Getting a good night’s sleep
People vary widely in terms of how much sleep they need each night. One way to determine how much sleep your body needs is to take note of how long you sleep when you don’t set an alarm, such as over the weekend or while on vacation. If you sleep substantially while on vacation, that is a clear sign that you aren’t getting the sleep you need in everyday life.
There are a number of different approaches to treating insomnia. Doctors often first try to treat insomnia using behavioral approaches, such as sleep hygiene education.
Sleep hygiene includes the following measures to help people sleep.
• Avoid alcohol, caffeine, and nicotine, especially right before bedtime. Caffeine and nicotine are both stimulants. Alcohol, which is a depressant, keeps you in the light stages of sleep, making you feel less refreshed in the morning.
• Get plenty of exercise, which can combat stress and help you feel pleasantly tired at the end of the day. However, avoid strenuous exercise within a few hours of going to bed because it can rev up the body.
• Avoid looking at screens, such as computers and smartphones, right before bed.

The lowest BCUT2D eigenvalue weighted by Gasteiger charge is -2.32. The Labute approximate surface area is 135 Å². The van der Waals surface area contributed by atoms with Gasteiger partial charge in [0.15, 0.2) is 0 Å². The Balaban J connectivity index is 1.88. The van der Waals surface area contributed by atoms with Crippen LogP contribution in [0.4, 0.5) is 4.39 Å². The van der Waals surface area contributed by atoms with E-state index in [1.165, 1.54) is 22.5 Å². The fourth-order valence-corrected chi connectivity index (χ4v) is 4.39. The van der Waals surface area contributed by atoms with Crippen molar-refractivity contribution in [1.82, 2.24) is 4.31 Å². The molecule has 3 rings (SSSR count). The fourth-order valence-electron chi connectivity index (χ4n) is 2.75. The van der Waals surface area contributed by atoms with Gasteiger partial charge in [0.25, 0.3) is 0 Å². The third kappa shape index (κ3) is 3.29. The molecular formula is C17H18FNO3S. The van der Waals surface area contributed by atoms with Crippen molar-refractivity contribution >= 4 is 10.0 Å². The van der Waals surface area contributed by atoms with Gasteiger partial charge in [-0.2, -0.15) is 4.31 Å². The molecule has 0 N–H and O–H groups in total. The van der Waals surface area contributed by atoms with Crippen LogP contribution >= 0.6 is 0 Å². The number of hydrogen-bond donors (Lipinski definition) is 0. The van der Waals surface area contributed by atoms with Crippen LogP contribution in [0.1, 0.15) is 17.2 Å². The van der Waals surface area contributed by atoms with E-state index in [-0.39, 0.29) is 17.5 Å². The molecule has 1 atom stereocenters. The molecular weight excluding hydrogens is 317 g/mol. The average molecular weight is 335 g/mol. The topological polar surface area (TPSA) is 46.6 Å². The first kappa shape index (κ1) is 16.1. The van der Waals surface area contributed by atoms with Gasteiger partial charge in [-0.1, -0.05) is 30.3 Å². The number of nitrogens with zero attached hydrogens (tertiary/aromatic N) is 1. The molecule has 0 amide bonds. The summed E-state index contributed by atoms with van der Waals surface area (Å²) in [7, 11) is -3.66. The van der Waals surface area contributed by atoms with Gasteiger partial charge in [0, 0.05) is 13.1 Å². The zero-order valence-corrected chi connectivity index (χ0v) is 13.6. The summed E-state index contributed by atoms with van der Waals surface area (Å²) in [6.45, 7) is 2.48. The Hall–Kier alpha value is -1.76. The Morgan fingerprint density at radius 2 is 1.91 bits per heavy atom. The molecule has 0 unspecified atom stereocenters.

• Avoid watching TV, eating, or reading in bed because these activities can weaken the association between bed and sleep.
• Get into a pleasant and relaxing bedtime routine, such as reading or listening to quiet music before you go to the bedroom.
• Don’t go to bed until you are sleepy.
• Don’t work too hard at falling asleep. If you awaken during the night and can’t get back to sleep after several minutes, get out of bed. Find something monotonous to do, like folding laundry.
• Try to go to bed and wake up at the same time each day, even on weekends. That helps get your body into a regular routine.
• Avoid eating a large meal or drinking a large amount of liquid before bedtime. This can lead to heartburn or the need to get up during the night to urinate.
• If there is too much noise in your environment, consider getting a white noise machine to help you tune it out.
• Make your bedroom dark or, if necessary, wear shades over your eyes.
• Keep your bedroom at a comfortable temperature.
Relaxation therapy may also help some people sleep, especially if anxiety is keeping them awake. One approach is a tension-relaxation exercise, in which a person tenses his or her muscles for one to 10 seconds and then relaxes them, starting with muscles in the face and gradually moving down the body to the feet.
Biofeedback is also an effective tool for alleviating insomnia related to stress. In this technique, patients are able to observe changes in what are normally involuntary processes — such as heart rate, blood pressure, and muscle tension — and learn to control them.